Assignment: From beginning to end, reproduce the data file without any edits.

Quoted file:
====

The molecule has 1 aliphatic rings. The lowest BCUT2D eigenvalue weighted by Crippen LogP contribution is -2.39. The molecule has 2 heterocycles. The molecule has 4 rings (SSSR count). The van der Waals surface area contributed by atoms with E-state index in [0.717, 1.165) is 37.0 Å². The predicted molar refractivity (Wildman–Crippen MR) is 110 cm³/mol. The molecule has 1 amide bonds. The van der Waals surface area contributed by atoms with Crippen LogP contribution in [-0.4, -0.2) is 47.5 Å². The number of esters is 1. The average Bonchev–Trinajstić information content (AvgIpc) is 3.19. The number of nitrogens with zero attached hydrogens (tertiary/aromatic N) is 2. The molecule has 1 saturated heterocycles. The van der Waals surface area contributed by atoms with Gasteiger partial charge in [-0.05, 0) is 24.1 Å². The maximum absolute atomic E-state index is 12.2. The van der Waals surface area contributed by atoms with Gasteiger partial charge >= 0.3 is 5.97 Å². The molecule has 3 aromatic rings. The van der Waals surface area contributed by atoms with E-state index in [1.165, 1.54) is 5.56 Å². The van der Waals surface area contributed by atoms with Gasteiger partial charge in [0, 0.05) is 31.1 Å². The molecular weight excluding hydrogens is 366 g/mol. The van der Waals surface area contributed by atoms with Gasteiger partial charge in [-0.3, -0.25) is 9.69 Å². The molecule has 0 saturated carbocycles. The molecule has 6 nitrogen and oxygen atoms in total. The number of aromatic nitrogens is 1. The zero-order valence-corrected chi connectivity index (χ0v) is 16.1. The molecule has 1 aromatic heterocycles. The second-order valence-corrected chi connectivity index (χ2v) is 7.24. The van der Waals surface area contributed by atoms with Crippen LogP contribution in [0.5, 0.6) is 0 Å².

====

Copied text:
The molecule has 1 aliphatic rings. The lowest BCUT2D eigenvalue weighted by Crippen LogP contribution is -2.39. The molecule has 2 heterocycles. The molecule has 4 rings (SSSR count). The van der Waals surface area contributed by atoms with E-state index in [0.717, 1.165) is 37.0 Å². The predicted molar refractivity (Wildman–Crippen MR) is 110 cm³/mol. The molecule has 1 amide bonds. The van der Waals surface area contributed by atoms with Crippen LogP contribution in [-0.4, -0.2) is 47.5 Å². The number of esters is 1. The average Bonchev–Trinajstić information content (AvgIpc) is 3.19. The number of nitrogens with zero attached hydrogens (tertiary/aromatic N) is 2. The molecule has 1 saturated heterocycles. The van der Waals surface area contributed by atoms with Gasteiger partial charge in [-0.05, 0) is 24.1 Å². The maximum absolute atomic E-state index is 12.2. The van der Waals surface area contributed by atoms with Gasteiger partial charge >= 0.3 is 5.97 Å². The molecule has 3 aromatic rings. The van der Waals surface area contributed by atoms with E-state index in [1.165, 1.54) is 5.56 Å². The van der Waals surface area contributed by atoms with Gasteiger partial charge in [0, 0.05) is 31.1 Å². The molecular weight excluding hydrogens is 366 g/mol. The van der Waals surface area contributed by atoms with Gasteiger partial charge in [-0.3, -0.25) is 9.69 Å². The molecule has 0 saturated carbocycles. The molecule has 6 nitrogen and oxygen atoms in total. The number of aromatic nitrogens is 1. The zero-order valence-corrected chi connectivity index (χ0v) is 16.1. The molecule has 1 aromatic heterocycles. The second-order valence-corrected chi connectivity index (χ2v) is 7.24. The van der Waals surface area contributed by atoms with Crippen LogP contribution in [0.5, 0.6) is 0 Å².